A few days ago, John Waters — always one for perverse Christmas presents – gave us the ultimate gift: news that his show at Marianne Boesky Gallery next month will include a 74-minute video consisting of children table-reading a kid-ified version of Pink Flamingos. Not kidding.
Waters promises the G-rated version of his 1972 camp classic will be “even more perverse than the original,” but it’s hard to imagine it’ll be more depraved than The Gays, which premiered at Anthology Film Archives over the weekend.
As you can imagine from its tagline – “the family that gays together stays together” – this new comedy is clearly influenced by the Prince of Puke, and Waters even gets name-checked during one of the many dinner-table scenes in which the titular Gays (a married couple consisting of man’s-man Rod Gay and his “trannie” wife Bob Gay-Paris) instill ridiculous and retrograde ideas about homosexuality in their sons Alex and Tommy. (Dating advice: “Just because you eat a man’s ass doesn’t mean that you owe him dinner.”)
While Waters’s Dreamland consisted of his Baltimore cohorts, The Gays draws on a local NYC cast: director T.S. Slaughter and producer Paul Serrano (who last teamed up on campy horror film Skull & Bones) live on the Lower East Side; Chris Tanner and Mike Russnak, who play the husband and wife and were long ago a couple in real life, are longtime artists with studios in the East Village; lead Frank Holliday’s art studio is in Bushwick, and bit character Eugene the Poogene is a fixture at La MaMa Experimental Theater, as is Tanner.
Oh, and most of the film’s soundtrack was written by Kayvon Zand, who throws those crazy Museum of Sex parties — though the sit-com-esque theme song was penned by Slaughter, as was this smutty carol from the film’s Christmas scene:
The opening scene of The Gays lets you know what you’re in for: Bob Gay-Paris (a Divine type who is easily the film’s most endearing character) stands over the cradle of the infant she gave birth to via “ectopic anal pregnancy” (later on, a send-up of the exorcism scene in Poltergeist will show the procedure in all-too-gory detail). While she tries to get her future “mini butt pirate” to play with his S&M-adorned stuffed penis (“Scrotila the Hun”) and his mini “training buttplug,” a mobile consisting of poppers and anal beads circles above.
From there, the film jumps to a West Hollywood bar in 1997 (actually Luca Lounge in the East Village), where grown-up Alex recounts his childhood, horrifying his barmate (the proverbial “straight man”) by recalling how his mother practiced fisting with a lubed garden gnome. To be honest, some of the film’s “gags” (and trust us, there are literal gags) will horrify even the most jaded connoisseur of midnight movies. Lines like “slip him drugs and alcohol – or gag him, tie him up if you have to” evoke the sort of birds-and-bees talk Bill Cosby might’ve gotten as a child. The advice becomes even harder to swallow when young Alex, dressed in camouflage PJs and sucking a dildo pacifier, fails to put it into practice on a friend who’s sleeping over, and gets punished by his parents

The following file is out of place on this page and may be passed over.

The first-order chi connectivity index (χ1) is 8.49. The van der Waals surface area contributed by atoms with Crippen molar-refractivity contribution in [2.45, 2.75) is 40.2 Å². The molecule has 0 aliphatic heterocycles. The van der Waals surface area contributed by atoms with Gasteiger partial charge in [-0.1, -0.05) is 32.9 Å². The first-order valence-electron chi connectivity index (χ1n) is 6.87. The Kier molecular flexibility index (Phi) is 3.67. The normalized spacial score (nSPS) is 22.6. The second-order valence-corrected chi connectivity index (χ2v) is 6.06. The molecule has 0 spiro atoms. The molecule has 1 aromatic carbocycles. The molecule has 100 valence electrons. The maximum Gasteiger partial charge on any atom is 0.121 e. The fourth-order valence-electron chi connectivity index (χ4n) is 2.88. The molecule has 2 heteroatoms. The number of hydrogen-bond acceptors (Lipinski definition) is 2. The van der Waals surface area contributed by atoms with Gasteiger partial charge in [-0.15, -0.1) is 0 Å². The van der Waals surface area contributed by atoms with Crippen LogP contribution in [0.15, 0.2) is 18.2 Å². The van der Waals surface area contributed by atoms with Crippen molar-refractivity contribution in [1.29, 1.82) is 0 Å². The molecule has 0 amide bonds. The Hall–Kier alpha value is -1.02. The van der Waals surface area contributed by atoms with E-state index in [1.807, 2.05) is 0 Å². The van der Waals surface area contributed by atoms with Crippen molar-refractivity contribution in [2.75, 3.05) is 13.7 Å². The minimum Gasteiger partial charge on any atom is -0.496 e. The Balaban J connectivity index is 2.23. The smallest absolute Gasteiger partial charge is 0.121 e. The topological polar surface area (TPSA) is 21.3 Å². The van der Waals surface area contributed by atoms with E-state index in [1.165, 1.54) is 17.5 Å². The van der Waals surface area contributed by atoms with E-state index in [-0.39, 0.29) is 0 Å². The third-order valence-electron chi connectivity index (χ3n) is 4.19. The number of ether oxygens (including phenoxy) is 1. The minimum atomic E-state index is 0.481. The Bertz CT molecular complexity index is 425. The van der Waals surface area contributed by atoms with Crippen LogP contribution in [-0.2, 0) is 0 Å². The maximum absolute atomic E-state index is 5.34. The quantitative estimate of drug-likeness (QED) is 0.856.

It might have been possible to look past those scenes, but the humor here is very one-note. And that note isn’t sung – or acted – all that well. Granted, The Gays are an exaggerated version of the conservative idea of what gay marriage might lead to (and also a nose-thumbing at straight-laced sit-com families). In that context, it might have been possible – artistically and comedically speaking – to forgive the scene where Bob gets a beej from his young son’s friend (spoiler alert). But the movie doesn’t do much besides wallop you over the head with The Gays’ bad behavior. (Correction: “It isn’t good or bad, it’s just Gay,” Alex says of his parents’ misadventures, though it’s uncertain whether he means Gay, gay, or both.)
For all of its transgression, the material feels rather tired – maybe precisely because John Waters made Pink Flamingos so long ago that the only way to make its material titillating these days is to turn it into a kids’ movie. When Rod says that “for most of us, [promiscuous] gay life ends at 30,” his son responds with a line that might also apply to the movie: “Wow, it seems that all the gay people that live long enough become as boring and as lame as straight people.” And a movie that relies this heavily on butt-sex humor can’t help but become as stultifying as a prime-time sit-com.
By the end of the The Gays’ 74 minutes, you feel like you’ve experienced something akin to “CBT.” If you want to know what that stands for, go ahead and buy or stream the film online. If you own a scrotum, you’ll likely cringe — but as the theme song goes, “The Gays need not apologize.”